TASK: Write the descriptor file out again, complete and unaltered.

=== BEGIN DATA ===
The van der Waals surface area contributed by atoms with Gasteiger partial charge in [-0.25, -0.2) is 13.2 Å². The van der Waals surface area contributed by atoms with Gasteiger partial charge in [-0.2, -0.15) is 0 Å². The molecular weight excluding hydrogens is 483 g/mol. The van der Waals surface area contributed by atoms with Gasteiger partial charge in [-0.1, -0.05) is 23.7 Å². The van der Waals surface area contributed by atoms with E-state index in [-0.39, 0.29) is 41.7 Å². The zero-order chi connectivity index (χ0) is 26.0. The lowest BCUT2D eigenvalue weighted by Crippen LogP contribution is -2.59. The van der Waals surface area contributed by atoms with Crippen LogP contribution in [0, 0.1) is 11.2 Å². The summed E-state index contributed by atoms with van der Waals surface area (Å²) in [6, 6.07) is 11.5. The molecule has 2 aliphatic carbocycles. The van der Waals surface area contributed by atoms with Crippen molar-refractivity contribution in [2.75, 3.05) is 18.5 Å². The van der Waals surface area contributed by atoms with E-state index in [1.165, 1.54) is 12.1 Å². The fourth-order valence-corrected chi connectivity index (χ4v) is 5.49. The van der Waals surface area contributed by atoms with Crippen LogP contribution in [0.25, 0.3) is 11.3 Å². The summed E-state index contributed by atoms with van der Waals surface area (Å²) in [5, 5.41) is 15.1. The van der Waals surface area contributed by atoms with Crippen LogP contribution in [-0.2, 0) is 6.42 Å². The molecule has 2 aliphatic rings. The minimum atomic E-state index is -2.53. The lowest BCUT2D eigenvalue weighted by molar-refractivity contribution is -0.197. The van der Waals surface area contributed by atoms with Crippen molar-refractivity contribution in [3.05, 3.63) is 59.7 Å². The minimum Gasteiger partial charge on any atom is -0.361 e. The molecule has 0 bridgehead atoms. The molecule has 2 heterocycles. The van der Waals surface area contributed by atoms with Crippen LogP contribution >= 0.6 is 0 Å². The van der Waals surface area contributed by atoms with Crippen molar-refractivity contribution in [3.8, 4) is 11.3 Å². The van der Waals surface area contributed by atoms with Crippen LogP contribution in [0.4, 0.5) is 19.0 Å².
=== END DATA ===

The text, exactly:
The van der Waals surface area contributed by atoms with Gasteiger partial charge in [-0.25, -0.2) is 13.2 Å². The van der Waals surface area contributed by atoms with Gasteiger partial charge in [-0.2, -0.15) is 0 Å². The molecular weight excluding hydrogens is 483 g/mol. The van der Waals surface area contributed by atoms with Gasteiger partial charge in [-0.1, -0.05) is 23.7 Å². The van der Waals surface area contributed by atoms with E-state index in [-0.39, 0.29) is 41.7 Å². The zero-order chi connectivity index (χ0) is 26.0. The lowest BCUT2D eigenvalue weighted by Crippen LogP contribution is -2.59. The van der Waals surface area contributed by atoms with Crippen LogP contribution in [0, 0.1) is 11.2 Å². The summed E-state index contributed by atoms with van der Waals surface area (Å²) in [6, 6.07) is 11.5. The molecule has 2 aliphatic carbocycles. The van der Waals surface area contributed by atoms with Crippen molar-refractivity contribution in [2.75, 3.05) is 18.5 Å². The van der Waals surface area contributed by atoms with E-state index in [1.165, 1.54) is 12.1 Å². The fourth-order valence-corrected chi connectivity index (χ4v) is 5.49. The van der Waals surface area contributed by atoms with Crippen LogP contribution in [0.25, 0.3) is 11.3 Å². The summed E-state index contributed by atoms with van der Waals surface area (Å²) in [5, 5.41) is 15.1. The van der Waals surface area contributed by atoms with Crippen LogP contribution in [-0.2, 0) is 6.42 Å². The molecule has 2 aliphatic rings. The minimum atomic E-state index is -2.53. The lowest BCUT2D eigenvalue weighted by molar-refractivity contribution is -0.197. The van der Waals surface area contributed by atoms with Crippen molar-refractivity contribution in [3.05, 3.63) is 59.7 Å². The minimum Gasteiger partial charge on any atom is -0.361 e. The molecule has 0 bridgehead atoms. The molecule has 2 heterocycles. The van der Waals surface area contributed by atoms with Crippen LogP contribution >= 0.6 is 0 Å². The van der Waals surface area contributed by atoms with Crippen molar-refractivity contribution in [3.8, 4) is 11.3 Å². The van der Waals surface area contributed by atoms with Crippen LogP contribution in [0.4, 0.5) is 19.0 Å².